It is not and has never been about policy. He is a useful idiot, which is why corporate Toronto tacitly backed him and declined to call him out on his recklessness (political, not personal) until the “dramatics” proved to be too, well, dramatic. It also explains why there are still a lot of voters who will likely be prepared to support him, in spite of the drug adventures, the involvement with all sorts of dodgy characters and the drinking and driving.
The narrative line — that the City is existentially guilty of over-spending, and anyone who proposes tax increases or other additional revenue sources must effectively prove the unproveable — remains well and firmly in place.
Now, consider the fourth bullet in the TRBOT’s campaign – increasing “fiscal capacity” to deal with civic infrastructure requirements. Such anodyne words, but the proposition goes right to the heart of this question of whether the City deserves more funding to do the things it needs to do (on our behalf, needless to add).
Wilding acknowledges that our debates about increasing taxes or creating new revenue tools are doused in emotionalism. She argues that voters, including business types, need to step back from the ledge and “put hard facts on the table.”
Like: do residential property taxes in the City of Toronto need to be more on par with those in the 905 in order to meet the city’s long-term financial obligations? Or should Toronto council avail itself of the powers provided under the City of Toronto Act and establish other tax streams to help underwrite the cost of repairing aging infrastructure or fortifying the city against extreme weather.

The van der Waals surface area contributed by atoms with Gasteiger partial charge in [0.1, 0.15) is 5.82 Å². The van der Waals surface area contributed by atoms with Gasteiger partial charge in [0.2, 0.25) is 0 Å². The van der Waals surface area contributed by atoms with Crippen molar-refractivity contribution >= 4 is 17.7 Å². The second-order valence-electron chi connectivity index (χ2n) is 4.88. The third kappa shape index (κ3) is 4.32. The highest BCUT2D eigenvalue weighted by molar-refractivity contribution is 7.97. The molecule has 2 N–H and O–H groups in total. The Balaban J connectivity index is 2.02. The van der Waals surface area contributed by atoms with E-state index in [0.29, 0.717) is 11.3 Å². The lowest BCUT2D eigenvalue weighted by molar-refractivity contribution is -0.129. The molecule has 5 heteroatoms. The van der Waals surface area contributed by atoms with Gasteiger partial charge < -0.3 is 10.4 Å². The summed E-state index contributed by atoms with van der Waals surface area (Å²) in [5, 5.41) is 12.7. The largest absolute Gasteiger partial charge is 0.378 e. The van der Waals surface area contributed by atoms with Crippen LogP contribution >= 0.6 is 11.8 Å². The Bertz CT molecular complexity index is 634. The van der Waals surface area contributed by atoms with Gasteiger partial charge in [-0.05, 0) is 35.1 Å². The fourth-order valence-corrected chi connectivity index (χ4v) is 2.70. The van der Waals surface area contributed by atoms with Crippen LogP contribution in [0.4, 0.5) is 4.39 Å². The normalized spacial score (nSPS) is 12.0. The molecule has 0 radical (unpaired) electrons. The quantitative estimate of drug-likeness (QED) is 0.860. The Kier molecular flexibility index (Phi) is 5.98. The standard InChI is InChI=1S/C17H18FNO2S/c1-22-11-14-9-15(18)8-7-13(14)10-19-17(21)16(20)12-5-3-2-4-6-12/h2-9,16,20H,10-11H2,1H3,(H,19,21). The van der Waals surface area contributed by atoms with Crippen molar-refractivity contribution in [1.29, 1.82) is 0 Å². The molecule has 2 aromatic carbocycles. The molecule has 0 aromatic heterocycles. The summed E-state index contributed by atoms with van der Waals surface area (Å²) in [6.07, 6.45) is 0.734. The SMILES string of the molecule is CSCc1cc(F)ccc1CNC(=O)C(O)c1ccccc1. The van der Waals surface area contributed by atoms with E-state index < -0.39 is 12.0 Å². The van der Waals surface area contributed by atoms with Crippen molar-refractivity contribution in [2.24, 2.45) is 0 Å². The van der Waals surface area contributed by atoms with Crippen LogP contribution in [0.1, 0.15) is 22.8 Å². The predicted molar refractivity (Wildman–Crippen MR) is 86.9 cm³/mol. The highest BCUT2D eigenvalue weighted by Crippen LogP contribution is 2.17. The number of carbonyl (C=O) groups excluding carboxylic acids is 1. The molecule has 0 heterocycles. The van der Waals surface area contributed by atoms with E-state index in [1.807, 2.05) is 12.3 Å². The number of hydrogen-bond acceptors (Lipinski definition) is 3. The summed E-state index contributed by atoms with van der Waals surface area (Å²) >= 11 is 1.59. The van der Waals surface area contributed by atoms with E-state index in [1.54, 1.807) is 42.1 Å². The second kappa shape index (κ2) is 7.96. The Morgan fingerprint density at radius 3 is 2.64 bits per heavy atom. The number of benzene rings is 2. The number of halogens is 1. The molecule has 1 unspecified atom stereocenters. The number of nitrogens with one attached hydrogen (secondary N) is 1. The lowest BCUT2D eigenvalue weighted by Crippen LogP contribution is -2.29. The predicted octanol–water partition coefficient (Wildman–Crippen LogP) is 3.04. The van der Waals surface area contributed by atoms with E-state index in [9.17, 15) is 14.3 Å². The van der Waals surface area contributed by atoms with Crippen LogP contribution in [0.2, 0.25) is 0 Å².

“It isn’t necessarily about what people want, but [rather] what people need.” The next mayor, Wilding adds, “is somebody who can stand out there and honestly have that discussion with people.”
The problem is that Ford, for many voters, remains the bellwether of fiscal conservatism, and anyone who dares to suggest the City’s problem is a chronic lack of financial capacity risks accusations of profligacy, current or future.
To its credit, TRBOT is attempting to carve out some political space for the more moderate conservative challengers — David Soknacki, so far, and presumably Karen Stintz and whomever else jumps in on the centre-right – to advance political and/or policy arguments on the revenue side of the ledger.
Whether the organization’s support is sufficient remains to be seen: after all, the anti-Ford challengers, for many voters, are simply guilty until proven innocent.
Earlier in the fall, Mayor Ford touted the decline in the city’s unemployment rate – from “around 11%” (actually 9.4%, as The Star noted) in 2010 to 7.7% in August, 2013 – as evidence of his pledge to get Torontonians back to work. “Another promise made, another promise kept,” he said at the time.
So how to interpret Statistics Canada’s last jobs numbers, which came out on Friday? According to the CBC, Toronto’s unemployment rate for December nosed up from 8.2% to 8.4% as part of a grim national labour report that saw 45,000 jobs eliminated for the month — a figure far higher than economists had predicted. Hamilton’s unemployment rate, it turns out, is almost two points lower than ours.
photo by Sean Marshall